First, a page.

Should the Washington Redskins have taken an offensive tackle in the draft?
Certainly, it would have been nice to come out of the weekend having secured the long-term replacement for the right offensive tackle position, preferably a replacement who could line up with the first team in minicamp. It's a problem area and important one.
The first chance they had to snag a tackle was with their first pick, the 13th overall. By all reports they were focused on Brian Orakpo, the pass-rushing defense end they've been without for about 20 years, and Michael Oher, the Mississippi offensive tackle. Orakpo was the pick.
Oher didn't go until 10 picks later. Not only did the Redskins think that Orakpo was the better player, the 10 teams who drafted after them didn't value Oher enough to make him a pick in the teens. Regardless, we will be able to compare the careers of Oher and Orakpo as the years go by and see if the Redskins erred in taking the end over the tackle.
But for right now the Orakpo pick is, at worst, defensible.
It is the third-round pick of Maryland cornerback Kevin Barnes that has some folks irate. A third-round pick generally isn't an instant starter but he could be and, certainly, one would expect that the 80th overall pick, a first-day selection under the old draft schedule, would be ready to start at some point in the next year or so.
So why not a tackle here? I don't have access to the Redskins' draft board but one would have to assume that Barnes was the higher-rated player and that no offensive tackle was close.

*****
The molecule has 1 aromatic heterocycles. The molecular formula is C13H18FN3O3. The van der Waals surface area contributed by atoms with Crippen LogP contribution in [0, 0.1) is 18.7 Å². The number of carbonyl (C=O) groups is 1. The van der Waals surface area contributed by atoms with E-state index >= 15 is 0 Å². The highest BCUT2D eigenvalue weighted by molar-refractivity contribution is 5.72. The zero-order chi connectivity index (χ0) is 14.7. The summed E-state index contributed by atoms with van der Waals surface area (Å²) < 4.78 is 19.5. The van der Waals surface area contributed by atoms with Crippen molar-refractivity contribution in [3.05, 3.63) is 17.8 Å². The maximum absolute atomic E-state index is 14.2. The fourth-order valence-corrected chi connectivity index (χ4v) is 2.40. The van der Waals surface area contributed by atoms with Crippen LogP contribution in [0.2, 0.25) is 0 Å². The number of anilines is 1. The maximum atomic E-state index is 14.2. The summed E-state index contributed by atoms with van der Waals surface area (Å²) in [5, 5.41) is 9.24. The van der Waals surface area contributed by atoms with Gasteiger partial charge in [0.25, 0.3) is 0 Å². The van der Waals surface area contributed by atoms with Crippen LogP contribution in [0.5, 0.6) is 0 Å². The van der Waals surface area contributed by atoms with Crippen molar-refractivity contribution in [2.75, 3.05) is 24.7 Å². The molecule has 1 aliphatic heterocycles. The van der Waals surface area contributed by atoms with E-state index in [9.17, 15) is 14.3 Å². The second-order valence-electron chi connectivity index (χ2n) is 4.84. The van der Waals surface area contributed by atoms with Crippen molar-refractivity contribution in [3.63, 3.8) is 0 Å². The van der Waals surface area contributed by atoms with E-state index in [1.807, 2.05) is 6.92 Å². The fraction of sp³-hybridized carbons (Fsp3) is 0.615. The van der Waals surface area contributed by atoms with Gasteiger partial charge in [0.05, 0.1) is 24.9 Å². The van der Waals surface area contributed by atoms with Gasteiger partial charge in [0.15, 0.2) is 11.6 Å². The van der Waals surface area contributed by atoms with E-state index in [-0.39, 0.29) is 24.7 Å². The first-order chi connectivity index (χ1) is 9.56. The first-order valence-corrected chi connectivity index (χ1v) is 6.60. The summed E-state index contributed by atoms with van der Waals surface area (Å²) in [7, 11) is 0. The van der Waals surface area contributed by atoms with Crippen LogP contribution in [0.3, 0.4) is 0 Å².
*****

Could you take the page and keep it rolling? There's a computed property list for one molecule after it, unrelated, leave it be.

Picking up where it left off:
You can say that Vinny Cerrato and company and the rest of the gang in Ashburn wouldn't know a good prospect if he sat in their lap and called them mama (to quote the commercial played endlessly over the course of the draft). The rest of the league, however, backs up that judgment.
After Barnes was drafted with the 16th pick of the third round, no team took an offensive lineman for the rest of that round. Not one. The next offensive lineman to go was a center, Jonathan Lugis out of Arkansas, with the sixth pick of the fourth round (106 overall). The next player listed as an offensive tackle to go was T. J. Land of Eastern Michigan, who went a few picks later to Green Bay with the 109th overall pick. A Google search reveals, however, that it appears that he is being thought of more as a guard than as a tackle.
You have to go to the 35th pick of the fourth round, all the way to pick number 135, to find the next tackle taken. Troy Kropog of Tulane went to the Titans with a compensatory pick. Reaching by 50 picks, a round and a half, to fill a need is not the way to build through the draft.
If you want to argue that the Skins should have taken Jamon Meredith or Duke Robinson or Fenuki Tupou instead of Cody Glenn in the fifth, fine. I'll concede that one. The rest of the league, however, didn't seem to think as much of them as Kiper, Mayock, and the rest of the draft "experts" did. We can compare over the years and see how they turn out just like we do with other players the Redskins could have had like LaRon Landry vs. Amobi Okoye or Fred Davis vs. Calais Campbell.
While you can get lucky every once in a while you aren't going to solve your problem areas for this year in the fifth round and later. If you want to debate Robert Henson vs. Tackle X or Eddie Williams vs. Tackle Y, be my guest. Again, time will tell.
The Redskins didn't lose their opportunity to take a tackle in this draft over the weekend. They lost it last August when they dealt their second-round pick for Jason Taylor and when their fourth-rounder went to the Jets for Pete Kendall two years ago. That limited their options both in terms of sheer numbers and in the opportunity to move up and down. A second-round pick such as Phil Loadholt of Oklahoma would have made the whole draft look a lot better.
But you can't draft the draft you wish was there, you have to work with was actually is there. Time will tell how this one will turn out.